Taking the work food truck owners have put into their mobile businesses and leveraging it into brick and mortar restaurants is a trend that started a few years ago in the mobile food industry. From New York to Texas to Portland, vendors have built their brands in a food truck before opening a restaurant with very few if any having to close within the first year. This lesson is something hopeful restaurant start ups should consider before opening the doors to a new restaurant of their own.
With only a forty percent chance of success in the first year, starting a restaurant (as with most small businesses) is a high-risk venture. There have been many articles, guides and books that have been written to assist in improving the odds of success. The majority of reasons restaurant fail are avoidable. Lack of experience, lack of capital, poor locations, inventory mismanagement are common mistakes found in floundering restaurant businesses. Often would be owners have a great restaurant idea and lots of motivation but little knowledge or experience of the restaurant industry.
Many factors go into running a successful business and many owners do not realize the skills and knowledge needed to start and keep their restaurant successful. Turning a profit is crucial undoubtedly; however, a profitable restaurant can be shut down for repeated health or safety codes.
Why Open A Food Truck Before Opening A Restaurant?
The food service industry and economy are constantly changing. Restaurant owners must stay abreast of trends, regulations, consumer wants and a number of other dynamics. One way to obtain these skills is to start small, and why we feel that in most cases starting a food truck before plunging into opening a full restaurant is the best ways to help improve your odds at opening and maintain a successful restaurant.
Less Skin in the Game
The costs involved in opening a restaurant vary based on the concept you develop. Opening a high end dining establishment can start at 500K and can run into the millions. Opening a food truck using the same style (only smaller) of menu can cost as little as $50,000. By starting small, you will learn many of the same lessons in a truck as you would in a restaurant. Operating any food service business is risky, but if your idea fails, would you rather have a smaller investment to lose than a much larger one?
Build Your Brand
Building a successful brand for a restaurant can take years. If you take the wrong path in developing your restaurant brand, it will take much longer since you will have to re-brand until you get it right. Operating a food truck allows a culinary entrepreneur to make modifications to their brand as easily as it is to find a new location to park in. Once finding a brand that works, you will be able to build up a base of customers that will in all likelihood follow you into your new restaurant.
RELATED: Why Food Truck Branding Matters
Work Out the Kinks
Operations in a restaurant is what will make the business run smoothly. From your customer service to the way you order and prepare the food you plan to serve your customers. Operating a food truck requires that most owners learn every job within a truck. This will give you incite in how to improve your operational systems that will eventually translate into your restaurant.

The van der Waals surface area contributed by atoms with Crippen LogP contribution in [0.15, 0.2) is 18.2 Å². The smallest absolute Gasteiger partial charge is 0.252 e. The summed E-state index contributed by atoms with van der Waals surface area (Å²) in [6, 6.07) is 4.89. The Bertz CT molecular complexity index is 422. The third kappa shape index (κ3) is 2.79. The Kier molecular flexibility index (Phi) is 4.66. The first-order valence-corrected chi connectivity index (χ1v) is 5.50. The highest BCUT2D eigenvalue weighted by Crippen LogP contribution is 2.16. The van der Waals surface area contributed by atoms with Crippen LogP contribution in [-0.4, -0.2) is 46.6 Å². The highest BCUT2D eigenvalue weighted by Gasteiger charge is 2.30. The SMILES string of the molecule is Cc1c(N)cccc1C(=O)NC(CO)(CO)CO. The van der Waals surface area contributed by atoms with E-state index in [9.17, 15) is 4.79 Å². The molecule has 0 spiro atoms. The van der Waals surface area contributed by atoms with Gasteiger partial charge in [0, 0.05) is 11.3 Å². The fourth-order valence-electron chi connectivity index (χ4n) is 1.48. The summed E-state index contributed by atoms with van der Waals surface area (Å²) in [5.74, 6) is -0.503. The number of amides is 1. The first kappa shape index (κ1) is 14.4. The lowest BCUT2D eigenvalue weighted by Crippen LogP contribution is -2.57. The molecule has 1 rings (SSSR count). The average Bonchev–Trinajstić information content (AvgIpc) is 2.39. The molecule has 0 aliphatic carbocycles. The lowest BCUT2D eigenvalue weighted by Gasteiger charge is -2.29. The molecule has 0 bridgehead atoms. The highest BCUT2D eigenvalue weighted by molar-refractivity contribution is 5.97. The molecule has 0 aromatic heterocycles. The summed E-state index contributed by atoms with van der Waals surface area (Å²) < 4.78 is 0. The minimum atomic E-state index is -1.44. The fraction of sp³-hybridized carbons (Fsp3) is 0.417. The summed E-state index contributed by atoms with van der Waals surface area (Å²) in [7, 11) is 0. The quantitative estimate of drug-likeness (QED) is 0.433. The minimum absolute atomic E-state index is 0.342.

Understanding Your Local Legal System
Unless you have an attorney that has extensive experience in the process of opening a restaurant, it can take a lot of time and effort to navigate through most community legal systems. Permitting for and construction and operations can be a daunting task, but it can be even more difficult to walk through for food truck owners.
Getting to know your local municipal permitting organizations will be a valuable tool once you determine it’s time to plan for your restaurant. You will get to know the individuals in the permitting office as well as the health department. Building a rapport with them as a truck own will easily translate once you begin your restaurant permitting.
Get to Know Your Customers
So who is your target market? Will it be the over 40 crowd looking for a fine sit down meal with linen napkins or the new generation of millennials who are looking for locally produced meals with a gourmet flair? Until a food business opens their doors and customers start showing up, it can be difficult to understand who they are. By creating a food truck menu, you will be able to find out what types of food will be a success with your targeted customers and which will bomb.
You will be able to test various menu options without needing to revamp your entire kitchen as most trucks have the exact same types of kitchen equipment a restaurant has. What are your customers willing to pay for particular items? While food trucks typically have lower price points than their brick and mortar competitors, you can easily scale your truck’s menu to a full service restaurant menu with a little basic math.
RELATED: Getting to Know Your Food Truck’s Social Media Customers
Location Location Location
Finding the best location for a restaurant is one of the key ingredients to operating a successful restaurant. At times it can seem like a crap shoot in finding the best location to plant your roots. By operating a food truck in your local area, you will gain the understanding of where your customers are coming from, and how to bring a storefront into their neighborhood. Once again, by running a food truck, you are able to speak with your customers and get to know them and where they live or work. This is invaluable research data that can only be tested if your concept is mobile.
The Bottom Line
By opening a food truck before opening a restaurant, you have helped yourself in beating the odds that the typical start up restaurateur has to deal with.